Q: Who is at risk for infection with the virus that causes COVID-19?
A: Currently, those at greatest risk of infection are persons who have had prolonged, unprotected close contact with a patient with symptomatic, confirmed COVID-19 and those who live in or have recently been to areas with sustained transmission. For more information, see Risk Assessment.
Q: If my patient has one of the underlying medical conditions listed, what is my patient’s risk and what should I tell my patient?
- There is insufficient information on COVID-19 to determine risk for each underlying medical condition. Epidemiologists at CDC are analyzing data around the clock to help us more precisely understand the risks of COVID-19. Information will be shared as soon as it’s available.
- You know your patient – their overall health and how well their conditions are managed. Use your clinical judgement to evaluate on a case by case basis.
- Tell patients with underlying medical conditions that increase their risk of severe illness or poorer outcomes from COVID-19:
- To stay home as much as possible to reduce their risk of being exposed.
- Encourage patients to closely follow their care plans for management of their chronic disease, including better glycemic or blood pressure control.
- If possible, work with patients to manage their underlying condition to the best of their ability, including ensuring that patients have sufficient medication and supplies. Encourage all patients, regardless of risk, to:
- Fear and anxiety about a disease can feel overwhelming, especially for those who might be at higher risk or are experiencing social isolation, and for healthcare providers that are treating patients at higher risk. Do what you can to take care of your mental health and encourage your patients to do the same.
Q: Are pregnant healthcare personnel at increased risk for adverse outcomes if they care for patients with COVID-19?
A: Pregnant healthcare personnel (HCP) should follow risk assessment and infection control guidelines for HCP exposed to patients with suspected or confirmed COVID-19. Adherence to recommended infection prevention and control practices is an important part of protecting all HCP in healthcare settings. Information on COVID-19 in pregnancy is very limited; facilities may want to consider limiting exposure of pregnant HCP to patients with confirmed or suspected COVID-19, especially during higher risk procedures (e.g., aerosol-generating procedures) if feasible based on staffing availability.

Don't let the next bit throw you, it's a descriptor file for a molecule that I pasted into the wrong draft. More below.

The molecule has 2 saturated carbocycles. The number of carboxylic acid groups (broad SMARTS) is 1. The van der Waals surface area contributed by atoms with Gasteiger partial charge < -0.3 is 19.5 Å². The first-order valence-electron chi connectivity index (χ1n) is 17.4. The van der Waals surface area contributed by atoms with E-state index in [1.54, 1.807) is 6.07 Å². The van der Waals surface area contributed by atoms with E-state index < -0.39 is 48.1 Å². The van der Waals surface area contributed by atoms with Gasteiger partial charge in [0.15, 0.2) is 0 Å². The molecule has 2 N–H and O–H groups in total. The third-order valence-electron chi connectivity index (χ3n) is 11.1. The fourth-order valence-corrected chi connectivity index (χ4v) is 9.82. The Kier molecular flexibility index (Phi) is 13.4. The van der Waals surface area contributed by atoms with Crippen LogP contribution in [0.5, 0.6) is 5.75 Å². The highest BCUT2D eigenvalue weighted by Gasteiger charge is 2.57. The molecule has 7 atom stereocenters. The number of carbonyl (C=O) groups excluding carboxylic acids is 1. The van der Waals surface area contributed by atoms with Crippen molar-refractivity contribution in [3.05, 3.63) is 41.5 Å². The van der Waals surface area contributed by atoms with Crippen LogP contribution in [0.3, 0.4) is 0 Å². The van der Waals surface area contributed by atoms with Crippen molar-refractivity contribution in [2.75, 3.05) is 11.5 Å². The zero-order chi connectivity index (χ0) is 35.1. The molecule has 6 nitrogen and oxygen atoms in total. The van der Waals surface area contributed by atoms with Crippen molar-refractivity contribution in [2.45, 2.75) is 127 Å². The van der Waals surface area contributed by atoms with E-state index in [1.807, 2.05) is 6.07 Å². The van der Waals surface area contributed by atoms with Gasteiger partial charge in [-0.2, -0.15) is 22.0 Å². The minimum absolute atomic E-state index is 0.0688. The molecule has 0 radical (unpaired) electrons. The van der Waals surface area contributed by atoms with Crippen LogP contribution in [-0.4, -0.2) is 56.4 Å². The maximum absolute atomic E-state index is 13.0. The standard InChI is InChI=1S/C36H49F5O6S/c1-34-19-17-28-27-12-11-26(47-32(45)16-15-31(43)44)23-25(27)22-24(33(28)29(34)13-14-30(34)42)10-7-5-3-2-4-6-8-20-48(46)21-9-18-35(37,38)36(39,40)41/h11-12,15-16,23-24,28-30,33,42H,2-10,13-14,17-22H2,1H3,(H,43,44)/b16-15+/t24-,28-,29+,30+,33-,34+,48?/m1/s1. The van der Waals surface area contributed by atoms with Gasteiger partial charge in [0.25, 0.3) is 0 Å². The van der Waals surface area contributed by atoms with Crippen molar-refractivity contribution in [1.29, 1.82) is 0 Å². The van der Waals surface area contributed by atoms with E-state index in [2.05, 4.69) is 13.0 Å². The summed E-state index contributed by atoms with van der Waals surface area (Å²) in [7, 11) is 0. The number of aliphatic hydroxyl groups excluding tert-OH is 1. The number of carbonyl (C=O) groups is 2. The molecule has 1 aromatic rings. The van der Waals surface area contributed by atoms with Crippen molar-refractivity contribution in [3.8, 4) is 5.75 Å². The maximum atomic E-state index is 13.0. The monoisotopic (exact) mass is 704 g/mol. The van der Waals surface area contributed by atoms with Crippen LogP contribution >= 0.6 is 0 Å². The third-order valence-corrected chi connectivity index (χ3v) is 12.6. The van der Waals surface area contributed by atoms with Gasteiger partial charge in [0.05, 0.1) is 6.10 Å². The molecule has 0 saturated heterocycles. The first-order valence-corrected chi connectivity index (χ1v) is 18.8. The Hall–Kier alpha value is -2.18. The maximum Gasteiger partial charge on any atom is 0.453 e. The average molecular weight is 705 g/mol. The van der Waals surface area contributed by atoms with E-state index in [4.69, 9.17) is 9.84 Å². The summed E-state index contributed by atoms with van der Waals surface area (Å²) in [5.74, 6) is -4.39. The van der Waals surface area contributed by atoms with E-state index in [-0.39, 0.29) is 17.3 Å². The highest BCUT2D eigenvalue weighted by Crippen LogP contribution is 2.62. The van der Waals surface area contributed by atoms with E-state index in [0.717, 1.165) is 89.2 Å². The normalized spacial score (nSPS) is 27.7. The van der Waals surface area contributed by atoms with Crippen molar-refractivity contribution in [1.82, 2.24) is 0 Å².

Q: When is someone infectious?
A: The onset and duration of viral shedding and the period of infectiousness for COVID-19 are not yet known. It is possible that SARS-CoV-2 RNA may be detectable in the upper or lower respiratory tract for weeks after illness onset, similar to infections with MERS-CoV and SARS-CoV. However, detection of viral RNA does not necessarily mean that infectious virus is present. There are reports of asymptomatic infections (detection of virus with no development of symptoms) and pre-symptomatic infections (detection of virus prior to development of symptoms) with SARS-CoV-2, but their role in transmission is not yet known. Based on existing literature, the incubation period (the time from exposure to development of symptoms) of SARS-CoV-2 and other coronaviruses (e.g. MERS-CoV, SARS-CoV) ranges from 2–14 days.
Q: Which body fluids can spread infection?
A: SARS-CoV-2 RNA has been detected in upper and lower respiratory tract specimens, and SARS-CoV-2 virus has been isolated from upper respiratory tract specimens and bronchoalveolar lavage fluid. SARS-CoV-2 RNA has been detected in blood and stool specimens, and SARS-CoV-2 virus has been isolated in cell culture from the stool of some patients, including a patient with pneumonia 15 days after symptom onset. The duration of SARS-CoV-2 RNA detection in upper and lower respiratory tract specimens and in extrapulmonary specimens is not yet known but may be several weeks or longer. Duration of several week or longer has been observed in cases of MERS-CoV or SARS-CoV infection. While viable, infectious SARS-CoV has been isolated from respiratory, blood, urine, and stool specimens, viable, infectious MERS-CoV has only been isolated from respiratory tract specimens. It is not yet known whether other non-respiratory body fluids from an infected person including vomit, urine, breast milk, or semen can contain viable, infectious SARS-CoV-2.